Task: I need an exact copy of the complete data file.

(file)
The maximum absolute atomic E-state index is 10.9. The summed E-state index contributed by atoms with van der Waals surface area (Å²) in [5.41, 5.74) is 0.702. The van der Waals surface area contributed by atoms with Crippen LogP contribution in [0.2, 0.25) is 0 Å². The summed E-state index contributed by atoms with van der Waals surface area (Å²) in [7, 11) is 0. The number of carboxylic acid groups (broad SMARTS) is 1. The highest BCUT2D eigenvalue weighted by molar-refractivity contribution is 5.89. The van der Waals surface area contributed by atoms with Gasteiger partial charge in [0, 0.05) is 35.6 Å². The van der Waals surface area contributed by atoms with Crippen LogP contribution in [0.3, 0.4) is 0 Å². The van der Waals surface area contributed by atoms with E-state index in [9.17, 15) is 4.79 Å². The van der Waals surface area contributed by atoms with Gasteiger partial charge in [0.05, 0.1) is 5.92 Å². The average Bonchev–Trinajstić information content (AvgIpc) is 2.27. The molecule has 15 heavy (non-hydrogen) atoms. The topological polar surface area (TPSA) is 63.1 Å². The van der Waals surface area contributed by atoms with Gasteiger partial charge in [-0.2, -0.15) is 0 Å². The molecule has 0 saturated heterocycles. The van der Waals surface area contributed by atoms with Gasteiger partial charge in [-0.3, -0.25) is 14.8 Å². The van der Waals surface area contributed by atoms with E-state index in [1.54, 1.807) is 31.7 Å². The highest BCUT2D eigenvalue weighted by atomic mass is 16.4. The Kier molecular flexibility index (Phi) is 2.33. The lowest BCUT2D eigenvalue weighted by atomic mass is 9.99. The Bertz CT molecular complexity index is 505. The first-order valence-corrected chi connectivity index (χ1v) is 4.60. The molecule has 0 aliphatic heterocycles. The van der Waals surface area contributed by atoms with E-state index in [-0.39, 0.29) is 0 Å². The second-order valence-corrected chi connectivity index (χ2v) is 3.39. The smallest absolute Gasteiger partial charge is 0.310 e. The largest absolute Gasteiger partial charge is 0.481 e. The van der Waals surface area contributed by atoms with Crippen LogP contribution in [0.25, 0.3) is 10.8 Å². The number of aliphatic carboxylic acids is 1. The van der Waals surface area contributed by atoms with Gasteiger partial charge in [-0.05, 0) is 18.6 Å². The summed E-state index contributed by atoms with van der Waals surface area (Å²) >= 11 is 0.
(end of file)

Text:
The maximum absolute atomic E-state index is 10.9. The summed E-state index contributed by atoms with van der Waals surface area (Å²) in [5.41, 5.74) is 0.702. The van der Waals surface area contributed by atoms with Crippen LogP contribution in [0.2, 0.25) is 0 Å². The summed E-state index contributed by atoms with van der Waals surface area (Å²) in [7, 11) is 0. The number of carboxylic acid groups (broad SMARTS) is 1. The highest BCUT2D eigenvalue weighted by molar-refractivity contribution is 5.89. The van der Waals surface area contributed by atoms with Gasteiger partial charge in [0, 0.05) is 35.6 Å². The van der Waals surface area contributed by atoms with Crippen LogP contribution in [0.3, 0.4) is 0 Å². The van der Waals surface area contributed by atoms with E-state index in [9.17, 15) is 4.79 Å². The van der Waals surface area contributed by atoms with Gasteiger partial charge in [0.05, 0.1) is 5.92 Å². The average Bonchev–Trinajstić information content (AvgIpc) is 2.27. The molecule has 15 heavy (non-hydrogen) atoms. The topological polar surface area (TPSA) is 63.1 Å². The van der Waals surface area contributed by atoms with Gasteiger partial charge in [-0.2, -0.15) is 0 Å². The molecule has 0 saturated heterocycles. The van der Waals surface area contributed by atoms with Gasteiger partial charge in [-0.3, -0.25) is 14.8 Å². The van der Waals surface area contributed by atoms with E-state index in [1.54, 1.807) is 31.7 Å². The highest BCUT2D eigenvalue weighted by atomic mass is 16.4. The Kier molecular flexibility index (Phi) is 2.33. The lowest BCUT2D eigenvalue weighted by atomic mass is 9.99. The Bertz CT molecular complexity index is 505. The first-order valence-corrected chi connectivity index (χ1v) is 4.60. The molecule has 0 aliphatic heterocycles. The van der Waals surface area contributed by atoms with E-state index in [-0.39, 0.29) is 0 Å². The second-order valence-corrected chi connectivity index (χ2v) is 3.39. The smallest absolute Gasteiger partial charge is 0.310 e. The largest absolute Gasteiger partial charge is 0.481 e. The van der Waals surface area contributed by atoms with Crippen LogP contribution in [0.25, 0.3) is 10.8 Å². The number of aliphatic carboxylic acids is 1. The van der Waals surface area contributed by atoms with Gasteiger partial charge in [-0.05, 0) is 18.6 Å². The summed E-state index contributed by atoms with van der Waals surface area (Å²) >= 11 is 0.